I’ve found that managing my projects this way with my clients helps me a ton. It eliminates annoying email back and forth, it makes it easy to find all the necessary files for that project, the client meets deadlines faster because they can see how close or far they are from the finish line, and the client is more grateful because they can also see how much work I’m actually doing for them.

Make Others Wait

This is more of a philosophical belief than a method or technique, but I find it’s worth sharing.

I used to worry so, so much about the client. At every stage. Receiving an e-mail gave me anxiety. I was terrified of my clients and the power they had over me. But I came to realize that, like any other relationship, it’s only healthy if the power was balanced and flowed both ways.  My clients depended on me just as much as I depended on them.

That changed a lot of my behaviors. While I still struggle a little but with it, I’ve learned not to answer emails outside of my designated business hours (unless it’s some kind of emergency). I’ve learned that if they don’t like something I’ve done, I can find a way to politely find a compromise. I’ve learned that I don’t have to jump at every demand, but can explain why I won’t do something. I’ve learned that I can ask them to wait while I open up my planner to make an appointment instead of scrawling it down on a sticky note that I will eventually lose. I’ve learned to trust my gut, be picky and only work with people who seem like they will genuinely be good clients.

Use a CRM

Please, for the love of God, use a CRM. Even if it’s a notebook or a Trello board and not a full-scale CRM, you need to keep track of your leads and your clients. The best, most organized freelancer will have all their client info in one place and reminders in place for when and how to follow up with potential clients.

I highly recommend Hubspot, but use whichever one you are comfortable with. Just make sure that it

Admin Day

Half of this post could have been about the importance of Admin Day, but I’m just going to redirect you to this post I wrote about it. 🙂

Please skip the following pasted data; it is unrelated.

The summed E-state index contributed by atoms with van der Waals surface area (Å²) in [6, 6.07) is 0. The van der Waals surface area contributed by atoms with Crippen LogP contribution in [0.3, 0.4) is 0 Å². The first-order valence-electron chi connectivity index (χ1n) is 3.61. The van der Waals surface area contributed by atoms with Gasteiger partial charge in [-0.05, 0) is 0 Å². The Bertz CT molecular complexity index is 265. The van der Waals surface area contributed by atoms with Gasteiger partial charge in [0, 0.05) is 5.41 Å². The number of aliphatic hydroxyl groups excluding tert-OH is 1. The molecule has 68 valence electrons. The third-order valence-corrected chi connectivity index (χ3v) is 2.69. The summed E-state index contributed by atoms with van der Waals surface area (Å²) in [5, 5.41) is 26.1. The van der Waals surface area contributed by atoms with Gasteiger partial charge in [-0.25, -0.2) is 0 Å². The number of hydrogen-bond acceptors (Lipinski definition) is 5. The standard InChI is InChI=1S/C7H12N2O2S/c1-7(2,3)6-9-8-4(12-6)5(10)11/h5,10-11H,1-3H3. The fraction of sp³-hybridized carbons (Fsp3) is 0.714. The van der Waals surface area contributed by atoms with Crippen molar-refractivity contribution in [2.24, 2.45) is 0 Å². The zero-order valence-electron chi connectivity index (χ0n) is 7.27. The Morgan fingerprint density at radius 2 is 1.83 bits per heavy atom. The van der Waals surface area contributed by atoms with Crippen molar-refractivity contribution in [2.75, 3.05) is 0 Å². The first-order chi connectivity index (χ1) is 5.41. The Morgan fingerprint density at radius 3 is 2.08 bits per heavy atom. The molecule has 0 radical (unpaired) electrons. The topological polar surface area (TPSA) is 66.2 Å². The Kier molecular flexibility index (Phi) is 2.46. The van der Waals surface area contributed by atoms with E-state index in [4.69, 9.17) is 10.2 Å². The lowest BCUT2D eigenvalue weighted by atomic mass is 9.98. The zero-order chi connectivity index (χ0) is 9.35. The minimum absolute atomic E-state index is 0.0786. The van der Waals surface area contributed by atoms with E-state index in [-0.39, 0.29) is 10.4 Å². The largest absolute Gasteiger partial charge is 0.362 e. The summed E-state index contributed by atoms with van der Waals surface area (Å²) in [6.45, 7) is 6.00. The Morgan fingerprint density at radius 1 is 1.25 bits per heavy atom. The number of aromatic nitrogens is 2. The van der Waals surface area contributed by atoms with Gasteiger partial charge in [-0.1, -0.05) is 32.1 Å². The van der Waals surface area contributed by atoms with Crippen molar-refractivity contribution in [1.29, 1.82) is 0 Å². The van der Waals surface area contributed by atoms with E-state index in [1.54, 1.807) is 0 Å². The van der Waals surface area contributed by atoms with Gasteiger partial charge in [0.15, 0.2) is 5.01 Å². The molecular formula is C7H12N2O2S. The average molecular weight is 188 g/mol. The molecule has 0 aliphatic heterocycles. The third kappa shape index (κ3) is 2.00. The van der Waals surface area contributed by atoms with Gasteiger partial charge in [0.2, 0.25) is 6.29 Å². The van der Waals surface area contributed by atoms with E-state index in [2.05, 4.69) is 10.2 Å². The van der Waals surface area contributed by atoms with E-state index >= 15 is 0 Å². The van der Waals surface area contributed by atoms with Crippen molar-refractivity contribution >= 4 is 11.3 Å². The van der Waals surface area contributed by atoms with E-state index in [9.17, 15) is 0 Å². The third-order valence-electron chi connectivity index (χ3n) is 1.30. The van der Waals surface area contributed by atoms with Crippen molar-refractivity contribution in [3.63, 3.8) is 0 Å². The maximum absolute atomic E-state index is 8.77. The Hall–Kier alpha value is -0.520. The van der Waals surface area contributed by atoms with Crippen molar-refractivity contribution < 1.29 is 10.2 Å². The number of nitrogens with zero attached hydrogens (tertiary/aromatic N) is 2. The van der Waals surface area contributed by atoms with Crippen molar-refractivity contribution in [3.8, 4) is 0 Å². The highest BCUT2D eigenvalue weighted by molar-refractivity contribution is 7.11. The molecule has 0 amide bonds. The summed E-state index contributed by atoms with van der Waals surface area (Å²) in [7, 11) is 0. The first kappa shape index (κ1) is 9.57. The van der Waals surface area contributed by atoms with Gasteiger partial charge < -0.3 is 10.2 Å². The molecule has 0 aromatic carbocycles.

Develop a Routine

People say that the main downside of freelancing is losing the structure you’d normally get in a 9-5 job. I argue that it’s about creating your own structure. No matter how much you like your job, there are gonna be times and days where you just don’t want to do it. Having a routine that fits you, your life, and your personality makes those times and days way easier.

Personally, I find that the key to staying an organized freelancer lies in my routine. Certain things done at certain times. Limits. Boundaries. It prevents everything from being all over the place!

My morning routine goes something like this –

  • wake up between 7-8:30 (sometimes I wake up at 6 and that makes up for the 8:30 days)
  • get dressed as though I was going to leave the house (I can’t be productive in my PJs)
  • make coffee/breakfast
  • check social media and emails
  • reply to any messages that have come in
  • check my planner and Google calendar and add anything I have to do to my planner
  • check all my lead forms (website and Google) for new submissions

Only after I do all these things do I start in on my to do list or client list. I purposefully try not to schedule meetings before 10 am so that I have time to get ready for the day.

Another important part of my routine is that, unless there is an emergency, I don’t work after 5pm. This helps me create an organized barrier between my personal and professional life. When you try to do things outside of “work time” it’s easier to get confused, forget things, etc.


How do you stay organized as a freelancer? Leave your tips in the comments below.